There's no SLA or Service Guarantee for SMS, and in my 15+ years of using SMS as a service (yes, I was one of Orange's first subscribers) I've had plenty of SMSs not arrive, but you just shrug your shoulders and move on. Or have a hissy fit at the provider, get told "tough luck, those are the terms" and then shrug your shoulders and move on. Not saying that that's something I might have done in the past of course....
It's the same with all similar communications; email, BBM, MMS, letter post etc etc etc - anything you send isn't absolutely guaranteed to arrive. If it's a vital communication, you just have to call them and speak to them; that way, you know the message is received and understood.
I make similar use of "Google Talk" with some family members. Funny how it's not on all handsets 'tho - I guess that's a carrier thing, or it might just not be compatible with small-screen devices. (Google talk is an MSN / YIM / WLM like chat app, but fairly resilient.)
A certain irony in calling it 'talk' when it's used to 'text chat' where as 'voice' is used to 'talk'.
I'm not an Apple fan but this is a step in the right direction. Especially useful when Gits like O2 now charge for international texts and stopped picture messages as part of the monthly bundle.
However, as usual with Apple, it's just for their customers as BBM is for theirs.
But WhatsApp is platform independent. Allows texts, pictures and videos, also tells you if it's been delivered. It'll use you connection, which is wifi or 3h. Perfect!
At first I thought your graph depicted a nationwide stat, or something like that. But to see a graph that shows a reduction in SMS messages consumed after you install a program that reduces the number of messages routed over SMS .... well, what were you expecting?
Me and my partner share an email address for some things. The other day my friend (iPhone 4s) tried to message me it was actually sent to my girlfriend who also has a 4s because she has iMessage enabled even though he selected me in his contacts.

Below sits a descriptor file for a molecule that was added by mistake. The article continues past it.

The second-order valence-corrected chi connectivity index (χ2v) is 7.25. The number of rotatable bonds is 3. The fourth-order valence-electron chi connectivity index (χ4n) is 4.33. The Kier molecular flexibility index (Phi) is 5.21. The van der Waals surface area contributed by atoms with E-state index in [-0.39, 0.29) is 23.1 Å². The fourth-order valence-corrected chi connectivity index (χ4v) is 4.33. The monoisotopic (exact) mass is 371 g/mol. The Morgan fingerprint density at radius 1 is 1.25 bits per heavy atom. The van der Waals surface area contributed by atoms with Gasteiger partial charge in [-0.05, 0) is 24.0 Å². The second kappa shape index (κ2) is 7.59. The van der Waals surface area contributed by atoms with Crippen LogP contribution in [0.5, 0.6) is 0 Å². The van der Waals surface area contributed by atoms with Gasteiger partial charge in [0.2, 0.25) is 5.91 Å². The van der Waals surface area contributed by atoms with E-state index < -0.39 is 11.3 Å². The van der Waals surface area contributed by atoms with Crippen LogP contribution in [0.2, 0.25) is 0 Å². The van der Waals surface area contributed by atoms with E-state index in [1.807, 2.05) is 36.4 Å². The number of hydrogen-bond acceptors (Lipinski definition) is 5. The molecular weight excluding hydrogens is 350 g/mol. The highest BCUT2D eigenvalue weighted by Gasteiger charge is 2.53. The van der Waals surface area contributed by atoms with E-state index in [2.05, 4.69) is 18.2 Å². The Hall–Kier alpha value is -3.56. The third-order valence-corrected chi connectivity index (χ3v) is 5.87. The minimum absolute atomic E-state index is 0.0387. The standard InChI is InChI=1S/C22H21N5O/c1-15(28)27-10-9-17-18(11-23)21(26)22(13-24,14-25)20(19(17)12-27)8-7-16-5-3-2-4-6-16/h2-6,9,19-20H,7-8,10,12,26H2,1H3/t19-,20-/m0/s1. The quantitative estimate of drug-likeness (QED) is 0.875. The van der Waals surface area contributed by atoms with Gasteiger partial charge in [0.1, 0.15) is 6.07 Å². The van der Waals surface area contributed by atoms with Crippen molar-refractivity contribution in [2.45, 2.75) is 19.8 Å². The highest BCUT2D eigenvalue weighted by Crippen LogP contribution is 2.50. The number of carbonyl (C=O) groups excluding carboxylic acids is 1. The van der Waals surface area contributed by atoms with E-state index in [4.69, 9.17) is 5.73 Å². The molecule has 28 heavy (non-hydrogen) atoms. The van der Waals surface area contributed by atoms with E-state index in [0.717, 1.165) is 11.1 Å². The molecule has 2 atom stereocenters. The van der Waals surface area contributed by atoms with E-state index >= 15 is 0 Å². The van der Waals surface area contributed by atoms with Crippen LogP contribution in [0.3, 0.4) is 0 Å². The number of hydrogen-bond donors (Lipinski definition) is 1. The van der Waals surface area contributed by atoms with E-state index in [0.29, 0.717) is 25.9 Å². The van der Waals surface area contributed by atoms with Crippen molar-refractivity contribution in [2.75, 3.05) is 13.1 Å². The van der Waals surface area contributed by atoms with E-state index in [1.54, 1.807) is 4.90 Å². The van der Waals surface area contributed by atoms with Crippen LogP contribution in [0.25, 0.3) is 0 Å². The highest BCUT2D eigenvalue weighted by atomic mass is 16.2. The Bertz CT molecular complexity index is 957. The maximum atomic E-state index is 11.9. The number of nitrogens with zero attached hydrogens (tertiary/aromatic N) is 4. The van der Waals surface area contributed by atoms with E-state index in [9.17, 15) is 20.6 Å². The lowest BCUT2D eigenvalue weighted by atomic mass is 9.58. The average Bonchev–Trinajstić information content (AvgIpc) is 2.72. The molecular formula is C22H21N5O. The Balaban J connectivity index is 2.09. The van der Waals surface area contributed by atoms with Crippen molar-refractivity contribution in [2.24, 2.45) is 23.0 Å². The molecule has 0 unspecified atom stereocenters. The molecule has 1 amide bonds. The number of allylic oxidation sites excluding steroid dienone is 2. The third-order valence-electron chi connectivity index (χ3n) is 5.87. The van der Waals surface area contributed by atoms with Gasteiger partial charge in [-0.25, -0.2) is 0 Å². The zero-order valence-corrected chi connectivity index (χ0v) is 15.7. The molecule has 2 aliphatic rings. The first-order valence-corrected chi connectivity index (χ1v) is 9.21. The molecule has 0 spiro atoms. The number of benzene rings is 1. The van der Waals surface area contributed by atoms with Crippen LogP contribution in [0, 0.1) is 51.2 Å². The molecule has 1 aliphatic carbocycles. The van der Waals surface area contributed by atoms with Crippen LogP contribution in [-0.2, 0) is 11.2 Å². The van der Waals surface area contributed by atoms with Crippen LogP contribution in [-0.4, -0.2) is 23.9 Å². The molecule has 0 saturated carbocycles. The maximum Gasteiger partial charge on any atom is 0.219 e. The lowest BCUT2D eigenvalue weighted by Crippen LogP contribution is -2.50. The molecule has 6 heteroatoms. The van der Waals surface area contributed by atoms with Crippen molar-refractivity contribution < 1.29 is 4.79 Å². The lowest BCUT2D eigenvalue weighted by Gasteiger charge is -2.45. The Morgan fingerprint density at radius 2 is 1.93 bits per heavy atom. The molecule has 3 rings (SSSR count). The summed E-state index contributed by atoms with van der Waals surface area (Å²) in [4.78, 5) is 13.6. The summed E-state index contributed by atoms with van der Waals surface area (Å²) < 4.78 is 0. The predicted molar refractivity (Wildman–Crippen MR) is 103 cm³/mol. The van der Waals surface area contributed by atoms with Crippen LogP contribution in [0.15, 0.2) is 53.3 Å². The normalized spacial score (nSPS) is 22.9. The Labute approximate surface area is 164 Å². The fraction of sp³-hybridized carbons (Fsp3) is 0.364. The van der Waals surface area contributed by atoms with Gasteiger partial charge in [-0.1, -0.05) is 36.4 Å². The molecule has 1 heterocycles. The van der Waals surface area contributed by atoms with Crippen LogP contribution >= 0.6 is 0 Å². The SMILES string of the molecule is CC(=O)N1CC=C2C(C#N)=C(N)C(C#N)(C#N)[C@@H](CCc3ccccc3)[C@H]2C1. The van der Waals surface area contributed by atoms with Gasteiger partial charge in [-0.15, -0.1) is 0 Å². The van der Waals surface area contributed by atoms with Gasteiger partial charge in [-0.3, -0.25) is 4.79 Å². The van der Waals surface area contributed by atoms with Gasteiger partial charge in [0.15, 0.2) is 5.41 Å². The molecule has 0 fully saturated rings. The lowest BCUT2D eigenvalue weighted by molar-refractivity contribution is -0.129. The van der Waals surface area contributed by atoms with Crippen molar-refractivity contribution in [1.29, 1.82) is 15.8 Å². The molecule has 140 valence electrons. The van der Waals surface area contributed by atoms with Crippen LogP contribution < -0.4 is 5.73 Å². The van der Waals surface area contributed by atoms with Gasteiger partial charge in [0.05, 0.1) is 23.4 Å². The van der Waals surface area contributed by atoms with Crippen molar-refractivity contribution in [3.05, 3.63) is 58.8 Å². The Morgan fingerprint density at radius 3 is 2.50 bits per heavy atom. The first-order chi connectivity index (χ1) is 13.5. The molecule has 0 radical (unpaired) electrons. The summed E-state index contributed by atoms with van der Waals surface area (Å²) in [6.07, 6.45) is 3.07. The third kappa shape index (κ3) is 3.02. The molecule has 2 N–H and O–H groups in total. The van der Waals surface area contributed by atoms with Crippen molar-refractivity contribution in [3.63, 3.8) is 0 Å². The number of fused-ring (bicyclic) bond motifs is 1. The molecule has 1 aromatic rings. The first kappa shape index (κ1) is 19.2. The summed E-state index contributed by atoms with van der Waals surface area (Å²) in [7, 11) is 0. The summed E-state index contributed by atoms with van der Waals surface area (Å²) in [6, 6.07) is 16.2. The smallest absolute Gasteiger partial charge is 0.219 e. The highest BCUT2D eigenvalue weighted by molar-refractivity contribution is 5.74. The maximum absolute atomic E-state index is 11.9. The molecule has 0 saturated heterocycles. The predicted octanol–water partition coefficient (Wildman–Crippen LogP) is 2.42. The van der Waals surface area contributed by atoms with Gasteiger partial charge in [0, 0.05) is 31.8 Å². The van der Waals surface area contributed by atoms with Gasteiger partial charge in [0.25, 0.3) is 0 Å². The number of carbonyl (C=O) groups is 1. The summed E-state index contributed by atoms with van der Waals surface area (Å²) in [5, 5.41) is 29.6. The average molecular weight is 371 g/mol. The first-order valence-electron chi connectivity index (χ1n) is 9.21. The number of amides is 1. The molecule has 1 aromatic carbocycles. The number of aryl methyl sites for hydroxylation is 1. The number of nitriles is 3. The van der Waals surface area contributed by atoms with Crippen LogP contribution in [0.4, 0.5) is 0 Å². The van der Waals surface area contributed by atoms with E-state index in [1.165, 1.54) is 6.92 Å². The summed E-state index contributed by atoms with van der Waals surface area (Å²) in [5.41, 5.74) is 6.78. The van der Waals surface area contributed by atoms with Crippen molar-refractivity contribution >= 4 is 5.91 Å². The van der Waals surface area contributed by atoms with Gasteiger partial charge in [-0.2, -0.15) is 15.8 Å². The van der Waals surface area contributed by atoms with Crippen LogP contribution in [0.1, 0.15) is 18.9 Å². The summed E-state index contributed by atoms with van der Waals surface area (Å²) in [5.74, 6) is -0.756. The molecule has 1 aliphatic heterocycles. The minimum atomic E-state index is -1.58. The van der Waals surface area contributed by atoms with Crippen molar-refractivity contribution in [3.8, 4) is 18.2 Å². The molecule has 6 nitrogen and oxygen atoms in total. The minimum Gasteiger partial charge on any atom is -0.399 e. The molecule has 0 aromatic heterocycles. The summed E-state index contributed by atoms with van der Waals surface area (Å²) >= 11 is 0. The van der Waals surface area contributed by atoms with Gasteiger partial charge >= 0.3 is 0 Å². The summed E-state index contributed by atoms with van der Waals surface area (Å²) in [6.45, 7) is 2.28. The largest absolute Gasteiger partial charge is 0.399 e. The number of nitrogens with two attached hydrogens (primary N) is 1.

Other times I have had messages sent to my iPad which is at home slurping the WiFi while nothing gets sent to my non-apple phone.
If you ask siri to "SMS blahblah" it will still try to send iMessage.
Thanks to iMessage I no longer pay to text/MMS my friends in Ireland and Australia. I would never have sent pictures before due to the outrageous cost but now it's free it's really made things easier. Add to that the delivered/read reports and it beats traditional SMS any day of the week.
I'm enjoying the delusion of many posters who think "I get free messages, so it doesn't matter". You most certainly DON'T get "free" messages from your telco. The mobile companies charge each other fractions of pennies to route between their networks and pass that cost on to you somewhere, probably in your monthly contract.
SMS is possibly the biggest rip-off on the planet - the average is about 4p these days I believe, for 1120bits of data, often unused. No wonder it was initially dismissed by telcos as a service no-one would want, they must have thought to themselves "surely we can't get away with this?"
Be sure that they are bricking it regarding their revenue streams in the same way they don't want Skype or Facetime on their networks. I'm amazed they let this, BBM and WhatsApp to exist too.
...if everyone embraced it. Windows Phone has MSN and Facebook chat integrated into its messaging system, both of which could probably be baked into iOS/Android.
Of course, as I'm the only person I know who has a Windows Phone, the only benefit I get it messaging people who are sat at a computer, or who happen to be in whatever MSN app they use on their phones, but I guess it's a step in the right direction!
I was pleasantly surprised to find I could send messages at midnight between New Years Eve and New Years Day for the first time in years, albeit only to my iMessage capable friends, but it's a good way of avoiding the phone network when it's overloaded with SMS traffic.
I also have a few friends abroad so these fall outside a normal SMS bundle, but iMessage makes the world smaller too.
I have friends and colleagues all over the world, most of whom (for one reason or another) seem to use iPhones. Previously I had to choose between emailing them or paying through the nose for the privilege of saying hello and asking how they were.
Now not only can I say hello, ask how they are, I can see pictures of my friends in Amsterdam and videos from my family in New Zealand free of charge. I can chat away to my brother who is working in Brussels like he's down the road.
Do the math, 5.3 Billion mobile phones do primarily 2 things 1) SMS & 2) Voice. There are only 83 Million iPhones sold to date (bet you have ore than 1) that is less than 1,5% etc, etc. SMS will be here for a while the same way credit cards has not replaced cash and Skype has not replaced phones by a long shot; by the way it ain't bad we all use SMS every day, in fact SMS is the #1 app on ALL smart phones and even iMessage use SMS on the back-end to reach the other 98.5 % of mobile phones on the planet. Yes, SMS is the Gorilla in the room last time anyone checked.